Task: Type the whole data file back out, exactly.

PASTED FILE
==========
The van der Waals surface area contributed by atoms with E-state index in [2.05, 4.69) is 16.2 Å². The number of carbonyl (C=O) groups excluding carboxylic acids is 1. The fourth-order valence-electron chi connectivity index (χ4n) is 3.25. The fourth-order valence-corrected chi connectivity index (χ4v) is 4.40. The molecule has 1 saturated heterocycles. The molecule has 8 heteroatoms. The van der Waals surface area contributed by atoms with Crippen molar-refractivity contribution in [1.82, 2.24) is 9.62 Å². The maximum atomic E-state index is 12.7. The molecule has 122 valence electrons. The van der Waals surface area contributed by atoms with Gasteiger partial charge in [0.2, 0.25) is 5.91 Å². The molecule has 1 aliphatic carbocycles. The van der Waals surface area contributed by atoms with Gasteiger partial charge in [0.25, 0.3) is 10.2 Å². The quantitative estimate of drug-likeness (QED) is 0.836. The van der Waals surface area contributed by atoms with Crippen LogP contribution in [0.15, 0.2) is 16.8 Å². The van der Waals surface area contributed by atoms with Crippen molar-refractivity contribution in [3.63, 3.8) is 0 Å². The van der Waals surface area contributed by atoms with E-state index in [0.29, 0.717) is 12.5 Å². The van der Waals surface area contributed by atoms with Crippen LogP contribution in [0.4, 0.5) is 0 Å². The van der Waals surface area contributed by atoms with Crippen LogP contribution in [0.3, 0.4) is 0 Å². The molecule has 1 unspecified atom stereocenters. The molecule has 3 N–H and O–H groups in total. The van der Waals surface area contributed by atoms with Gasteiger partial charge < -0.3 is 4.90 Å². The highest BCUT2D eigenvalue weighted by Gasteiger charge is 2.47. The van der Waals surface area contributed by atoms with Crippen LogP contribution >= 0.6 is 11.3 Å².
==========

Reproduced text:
The van der Waals surface area contributed by atoms with E-state index in [2.05, 4.69) is 16.2 Å². The number of carbonyl (C=O) groups excluding carboxylic acids is 1. The fourth-order valence-electron chi connectivity index (χ4n) is 3.25. The fourth-order valence-corrected chi connectivity index (χ4v) is 4.40. The molecule has 1 saturated heterocycles. The molecule has 8 heteroatoms. The van der Waals surface area contributed by atoms with Crippen molar-refractivity contribution in [1.82, 2.24) is 9.62 Å². The maximum atomic E-state index is 12.7. The molecule has 122 valence electrons. The van der Waals surface area contributed by atoms with Gasteiger partial charge in [0.2, 0.25) is 5.91 Å². The molecule has 1 aliphatic carbocycles. The van der Waals surface area contributed by atoms with Gasteiger partial charge in [0.25, 0.3) is 10.2 Å². The quantitative estimate of drug-likeness (QED) is 0.836. The van der Waals surface area contributed by atoms with Crippen LogP contribution in [0.15, 0.2) is 16.8 Å². The van der Waals surface area contributed by atoms with Crippen molar-refractivity contribution in [3.63, 3.8) is 0 Å². The van der Waals surface area contributed by atoms with E-state index in [0.29, 0.717) is 12.5 Å². The van der Waals surface area contributed by atoms with Crippen LogP contribution in [0.4, 0.5) is 0 Å². The van der Waals surface area contributed by atoms with Crippen LogP contribution in [0.3, 0.4) is 0 Å². The molecule has 1 unspecified atom stereocenters. The molecule has 3 N–H and O–H groups in total. The van der Waals surface area contributed by atoms with Gasteiger partial charge < -0.3 is 4.90 Å². The highest BCUT2D eigenvalue weighted by Gasteiger charge is 2.47. The van der Waals surface area contributed by atoms with Crippen LogP contribution >= 0.6 is 11.3 Å².